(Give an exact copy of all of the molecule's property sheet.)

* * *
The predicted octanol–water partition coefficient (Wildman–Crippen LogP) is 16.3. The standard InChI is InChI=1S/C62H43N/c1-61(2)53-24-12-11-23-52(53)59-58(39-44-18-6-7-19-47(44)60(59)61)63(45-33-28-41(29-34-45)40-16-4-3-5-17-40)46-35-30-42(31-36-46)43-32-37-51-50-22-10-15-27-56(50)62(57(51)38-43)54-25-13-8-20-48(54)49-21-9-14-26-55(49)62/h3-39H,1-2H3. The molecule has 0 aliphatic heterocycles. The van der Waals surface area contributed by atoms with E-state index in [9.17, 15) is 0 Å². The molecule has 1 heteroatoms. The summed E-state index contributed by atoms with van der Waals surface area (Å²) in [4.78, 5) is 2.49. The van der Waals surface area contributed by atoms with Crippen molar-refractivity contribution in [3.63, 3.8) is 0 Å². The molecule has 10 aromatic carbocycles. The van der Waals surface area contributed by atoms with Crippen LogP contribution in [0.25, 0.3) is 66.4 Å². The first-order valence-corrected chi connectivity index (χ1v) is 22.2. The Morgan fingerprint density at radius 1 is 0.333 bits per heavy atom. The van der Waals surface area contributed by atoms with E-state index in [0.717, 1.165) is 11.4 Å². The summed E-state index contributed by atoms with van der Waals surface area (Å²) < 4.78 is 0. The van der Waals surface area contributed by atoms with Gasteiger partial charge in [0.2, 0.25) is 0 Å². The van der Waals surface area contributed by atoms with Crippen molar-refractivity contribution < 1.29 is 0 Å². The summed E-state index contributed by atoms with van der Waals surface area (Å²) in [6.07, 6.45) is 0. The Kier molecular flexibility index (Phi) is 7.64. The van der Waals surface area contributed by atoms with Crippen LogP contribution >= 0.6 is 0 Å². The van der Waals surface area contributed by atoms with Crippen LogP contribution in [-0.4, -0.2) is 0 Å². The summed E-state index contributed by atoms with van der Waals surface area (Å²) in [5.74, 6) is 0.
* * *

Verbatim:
The predicted octanol–water partition coefficient (Wildman–Crippen LogP) is 16.3. The standard InChI is InChI=1S/C62H43N/c1-61(2)53-24-12-11-23-52(53)59-58(39-44-18-6-7-19-47(44)60(59)61)63(45-33-28-41(29-34-45)40-16-4-3-5-17-40)46-35-30-42(31-36-46)43-32-37-51-50-22-10-15-27-56(50)62(57(51)38-43)54-25-13-8-20-48(54)49-21-9-14-26-55(49)62/h3-39H,1-2H3. The molecule has 0 aliphatic heterocycles. The van der Waals surface area contributed by atoms with E-state index in [9.17, 15) is 0 Å². The molecule has 1 heteroatoms. The summed E-state index contributed by atoms with van der Waals surface area (Å²) in [4.78, 5) is 2.49. The van der Waals surface area contributed by atoms with Crippen molar-refractivity contribution in [3.63, 3.8) is 0 Å². The molecule has 10 aromatic carbocycles. The van der Waals surface area contributed by atoms with Crippen LogP contribution in [0.25, 0.3) is 66.4 Å². The first-order valence-corrected chi connectivity index (χ1v) is 22.2. The Morgan fingerprint density at radius 1 is 0.333 bits per heavy atom. The van der Waals surface area contributed by atoms with E-state index in [0.717, 1.165) is 11.4 Å². The summed E-state index contributed by atoms with van der Waals surface area (Å²) < 4.78 is 0. The van der Waals surface area contributed by atoms with Gasteiger partial charge in [0.2, 0.25) is 0 Å². The van der Waals surface area contributed by atoms with Crippen molar-refractivity contribution < 1.29 is 0 Å². The summed E-state index contributed by atoms with van der Waals surface area (Å²) in [6.07, 6.45) is 0. The Kier molecular flexibility index (Phi) is 7.64. The van der Waals surface area contributed by atoms with Crippen LogP contribution >= 0.6 is 0 Å². The van der Waals surface area contributed by atoms with Crippen LogP contribution in [-0.4, -0.2) is 0 Å². The summed E-state index contributed by atoms with van der Waals surface area (Å²) in [5.74, 6) is 0.